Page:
Chances are you’ve heard of a bucket list, but have you ever made a language learning bucket list?
No matter what your reasons are for learning a language, you’ve probably had a few ambitious ideas about the things you’d like to do once you’ve learned it well. Maybe you want to travel to a country where your target language is spoken and live like a local or perhaps you want to read an untranslated copy of your favourite book.
Many of us can relate to these goals and lots of language learners have made those dreams a reality.
If you’re eager to start completing your own language learning bucket list, take a look at a few of these common goals for a few tips to help you on your way.
Here are our top ideas to add to your bucket list
Fearlessly speak with a native
It’s no secret that you’ll need plenty of speaking practise. Make the most of in-person or online classes and consider finding a partner for a language exchange.
It also helps to be familiar with vocabulary you might want to use, including words related to introductions, hobbies, or even just small talk. Most of all, no matter where you are in your language learning, find ways to boost your confidence while speaking, such as practising with someone you feel comfortable with, and don’t be afraid to make a mistake.
Order something new and delicious at a restaurant
Work on your vocabulary as well as your reading skills. The last thing you want is to mix up a side of potatoes with a side of brussels sprouts on the menu.
You’ll also want to work on your pronunciation to be sure you’re as clear as possible. Practise with a native-level teacher or tutor who can give you constructive feedback.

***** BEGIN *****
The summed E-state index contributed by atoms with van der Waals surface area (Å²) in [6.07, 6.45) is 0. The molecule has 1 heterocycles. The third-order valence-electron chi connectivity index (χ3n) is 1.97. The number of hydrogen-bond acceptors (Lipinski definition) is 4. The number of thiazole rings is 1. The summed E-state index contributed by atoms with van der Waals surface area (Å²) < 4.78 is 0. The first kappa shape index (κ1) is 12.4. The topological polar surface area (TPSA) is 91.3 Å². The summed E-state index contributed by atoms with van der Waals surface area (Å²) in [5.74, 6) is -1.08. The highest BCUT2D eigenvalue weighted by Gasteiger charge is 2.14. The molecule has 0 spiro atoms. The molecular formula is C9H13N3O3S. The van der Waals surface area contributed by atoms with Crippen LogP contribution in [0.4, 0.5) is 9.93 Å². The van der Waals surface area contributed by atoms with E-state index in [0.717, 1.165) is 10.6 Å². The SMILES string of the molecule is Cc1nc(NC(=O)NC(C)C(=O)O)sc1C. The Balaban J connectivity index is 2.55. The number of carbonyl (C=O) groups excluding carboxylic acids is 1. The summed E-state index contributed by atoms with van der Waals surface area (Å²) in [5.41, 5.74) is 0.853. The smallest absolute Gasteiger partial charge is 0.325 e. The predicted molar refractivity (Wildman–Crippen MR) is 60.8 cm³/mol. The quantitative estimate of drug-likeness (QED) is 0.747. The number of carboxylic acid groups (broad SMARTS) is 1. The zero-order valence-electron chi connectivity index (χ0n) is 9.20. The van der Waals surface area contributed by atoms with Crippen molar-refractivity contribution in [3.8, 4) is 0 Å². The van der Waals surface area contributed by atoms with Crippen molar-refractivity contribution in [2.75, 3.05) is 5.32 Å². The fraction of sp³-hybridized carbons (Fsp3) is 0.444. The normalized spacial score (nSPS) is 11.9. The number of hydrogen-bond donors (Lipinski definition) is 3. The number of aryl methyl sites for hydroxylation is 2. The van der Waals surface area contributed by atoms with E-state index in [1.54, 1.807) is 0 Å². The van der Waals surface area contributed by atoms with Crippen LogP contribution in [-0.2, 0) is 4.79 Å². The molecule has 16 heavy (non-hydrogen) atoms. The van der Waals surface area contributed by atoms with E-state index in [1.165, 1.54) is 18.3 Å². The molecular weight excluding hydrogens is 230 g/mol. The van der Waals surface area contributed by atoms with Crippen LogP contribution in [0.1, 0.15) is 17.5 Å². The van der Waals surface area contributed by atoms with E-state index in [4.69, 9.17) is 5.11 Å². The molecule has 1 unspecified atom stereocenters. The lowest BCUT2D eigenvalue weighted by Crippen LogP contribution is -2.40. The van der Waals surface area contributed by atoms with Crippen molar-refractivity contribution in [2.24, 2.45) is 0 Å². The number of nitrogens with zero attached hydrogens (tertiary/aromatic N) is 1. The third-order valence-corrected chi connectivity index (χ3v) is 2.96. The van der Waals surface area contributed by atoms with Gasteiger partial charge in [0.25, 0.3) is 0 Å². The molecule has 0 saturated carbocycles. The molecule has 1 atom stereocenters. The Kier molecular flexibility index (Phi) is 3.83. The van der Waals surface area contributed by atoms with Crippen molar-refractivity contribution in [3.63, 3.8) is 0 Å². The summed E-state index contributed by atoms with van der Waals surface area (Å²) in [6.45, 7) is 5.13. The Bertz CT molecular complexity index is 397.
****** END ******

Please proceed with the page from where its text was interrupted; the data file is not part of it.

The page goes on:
Comfortably watch a foreign film
If film entertainment is your goal, be sure to start small. Get used to watching TV shows or other short videos with subtitles. Don’t be ashamed to pause frequently and take notes when you don’t understand something.
If there’s a particular film you want to watch, try reading the synopsis ahead of time. You may have to watch it more than once, but it’s always affirming to notice how your comprehension improves the second time around.
Read a novel
Keep a notebook and a dictionary nearby while you read and write down any words you have trouble with. Sometimes, you’ll be able to understand unfamiliar words from the context, but be patient with yourself and take a break if you start to feel frustrated.
It’s also helpful to brush up on grammar as you go along since you may come across tenses and sentence structures that are ignored in everyday conversations.
Explore another country while relying on your language skills
If you want to travel, it might feel overwhelming to think of all the situations where you might need to speak your target language well. Planning ahead and turning your fear into courage are essential, but there are plenty of ways to feel more confident about your trip.
You’ll want to practise speaking, but don’t neglect skills like reading that can help you find your way around. Be sure to work on any vocabulary you might want to use while visiting landmarks or politely asking for directions as well.